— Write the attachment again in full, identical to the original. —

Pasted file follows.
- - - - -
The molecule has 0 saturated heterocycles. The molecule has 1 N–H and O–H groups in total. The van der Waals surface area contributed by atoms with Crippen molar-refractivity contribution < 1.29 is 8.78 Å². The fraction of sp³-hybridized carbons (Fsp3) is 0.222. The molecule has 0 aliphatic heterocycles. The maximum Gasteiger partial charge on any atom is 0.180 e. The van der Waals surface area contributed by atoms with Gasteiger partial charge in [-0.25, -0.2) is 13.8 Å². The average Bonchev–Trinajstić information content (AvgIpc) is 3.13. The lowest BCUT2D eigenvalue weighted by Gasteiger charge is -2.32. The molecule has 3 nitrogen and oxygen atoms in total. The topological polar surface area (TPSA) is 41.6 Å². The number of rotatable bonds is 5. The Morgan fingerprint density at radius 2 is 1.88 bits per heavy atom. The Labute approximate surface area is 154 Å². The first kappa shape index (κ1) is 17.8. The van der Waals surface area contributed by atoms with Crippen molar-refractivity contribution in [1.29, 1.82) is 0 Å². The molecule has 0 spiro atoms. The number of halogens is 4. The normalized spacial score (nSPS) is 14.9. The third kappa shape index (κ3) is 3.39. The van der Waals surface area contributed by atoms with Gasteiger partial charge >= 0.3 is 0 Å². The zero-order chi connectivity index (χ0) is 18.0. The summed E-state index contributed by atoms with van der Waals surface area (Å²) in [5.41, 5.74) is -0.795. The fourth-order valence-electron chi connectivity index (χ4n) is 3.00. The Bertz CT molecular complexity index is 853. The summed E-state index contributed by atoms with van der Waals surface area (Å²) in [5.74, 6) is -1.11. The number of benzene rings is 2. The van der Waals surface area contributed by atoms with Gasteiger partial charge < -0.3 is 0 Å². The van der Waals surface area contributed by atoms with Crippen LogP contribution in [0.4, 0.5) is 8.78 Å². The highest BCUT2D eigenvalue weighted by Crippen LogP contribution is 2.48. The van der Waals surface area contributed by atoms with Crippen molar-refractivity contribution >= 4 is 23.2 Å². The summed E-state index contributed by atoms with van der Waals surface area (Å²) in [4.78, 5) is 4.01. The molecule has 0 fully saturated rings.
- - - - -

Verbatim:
The molecule has 0 saturated heterocycles. The molecule has 1 N–H and O–H groups in total. The van der Waals surface area contributed by atoms with Crippen molar-refractivity contribution < 1.29 is 8.78 Å². The fraction of sp³-hybridized carbons (Fsp3) is 0.222. The molecule has 0 aliphatic heterocycles. The maximum Gasteiger partial charge on any atom is 0.180 e. The van der Waals surface area contributed by atoms with Gasteiger partial charge in [-0.25, -0.2) is 13.8 Å². The average Bonchev–Trinajstić information content (AvgIpc) is 3.13. The lowest BCUT2D eigenvalue weighted by Gasteiger charge is -2.32. The molecule has 3 nitrogen and oxygen atoms in total. The topological polar surface area (TPSA) is 41.6 Å². The number of rotatable bonds is 5. The Morgan fingerprint density at radius 2 is 1.88 bits per heavy atom. The Labute approximate surface area is 154 Å². The first kappa shape index (κ1) is 17.8. The van der Waals surface area contributed by atoms with Crippen molar-refractivity contribution in [1.29, 1.82) is 0 Å². The molecule has 0 spiro atoms. The number of halogens is 4. The normalized spacial score (nSPS) is 14.9. The third kappa shape index (κ3) is 3.39. The van der Waals surface area contributed by atoms with Gasteiger partial charge >= 0.3 is 0 Å². The zero-order chi connectivity index (χ0) is 18.0. The summed E-state index contributed by atoms with van der Waals surface area (Å²) in [5.41, 5.74) is -0.795. The fourth-order valence-electron chi connectivity index (χ4n) is 3.00. The Bertz CT molecular complexity index is 853. The summed E-state index contributed by atoms with van der Waals surface area (Å²) in [5.74, 6) is -1.11. The number of benzene rings is 2. The van der Waals surface area contributed by atoms with Gasteiger partial charge < -0.3 is 0 Å². The van der Waals surface area contributed by atoms with Crippen LogP contribution in [0.4, 0.5) is 8.78 Å². The highest BCUT2D eigenvalue weighted by Crippen LogP contribution is 2.48. The van der Waals surface area contributed by atoms with Crippen molar-refractivity contribution >= 4 is 23.2 Å². The summed E-state index contributed by atoms with van der Waals surface area (Å²) in [4.78, 5) is 4.01. The molecule has 0 fully saturated rings.